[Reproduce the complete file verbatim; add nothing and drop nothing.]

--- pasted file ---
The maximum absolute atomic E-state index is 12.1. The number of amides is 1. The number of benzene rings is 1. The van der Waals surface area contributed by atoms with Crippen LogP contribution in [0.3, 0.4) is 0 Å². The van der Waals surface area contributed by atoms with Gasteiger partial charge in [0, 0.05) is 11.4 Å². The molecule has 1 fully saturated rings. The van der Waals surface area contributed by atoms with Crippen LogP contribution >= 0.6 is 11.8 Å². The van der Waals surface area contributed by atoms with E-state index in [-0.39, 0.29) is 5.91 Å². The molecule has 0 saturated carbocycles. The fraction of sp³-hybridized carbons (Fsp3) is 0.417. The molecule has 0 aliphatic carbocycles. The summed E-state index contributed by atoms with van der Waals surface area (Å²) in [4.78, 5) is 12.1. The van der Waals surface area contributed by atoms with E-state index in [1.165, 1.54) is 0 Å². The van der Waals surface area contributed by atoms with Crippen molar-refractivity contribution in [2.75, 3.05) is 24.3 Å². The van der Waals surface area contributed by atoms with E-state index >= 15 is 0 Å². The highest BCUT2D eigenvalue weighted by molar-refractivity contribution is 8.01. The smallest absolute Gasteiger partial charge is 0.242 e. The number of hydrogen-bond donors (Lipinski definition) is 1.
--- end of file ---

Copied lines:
The maximum absolute atomic E-state index is 12.1. The number of amides is 1. The number of benzene rings is 1. The van der Waals surface area contributed by atoms with Crippen LogP contribution in [0.3, 0.4) is 0 Å². The van der Waals surface area contributed by atoms with Gasteiger partial charge in [0, 0.05) is 11.4 Å². The molecule has 1 fully saturated rings. The van der Waals surface area contributed by atoms with Crippen LogP contribution >= 0.6 is 11.8 Å². The van der Waals surface area contributed by atoms with E-state index in [-0.39, 0.29) is 5.91 Å². The molecule has 0 saturated carbocycles. The fraction of sp³-hybridized carbons (Fsp3) is 0.417. The molecule has 0 aliphatic carbocycles. The summed E-state index contributed by atoms with van der Waals surface area (Å²) in [4.78, 5) is 12.1. The van der Waals surface area contributed by atoms with E-state index in [1.165, 1.54) is 0 Å². The van der Waals surface area contributed by atoms with Crippen molar-refractivity contribution in [2.75, 3.05) is 24.3 Å². The van der Waals surface area contributed by atoms with E-state index >= 15 is 0 Å². The highest BCUT2D eigenvalue weighted by molar-refractivity contribution is 8.01. The smallest absolute Gasteiger partial charge is 0.242 e. The number of hydrogen-bond donors (Lipinski definition) is 1.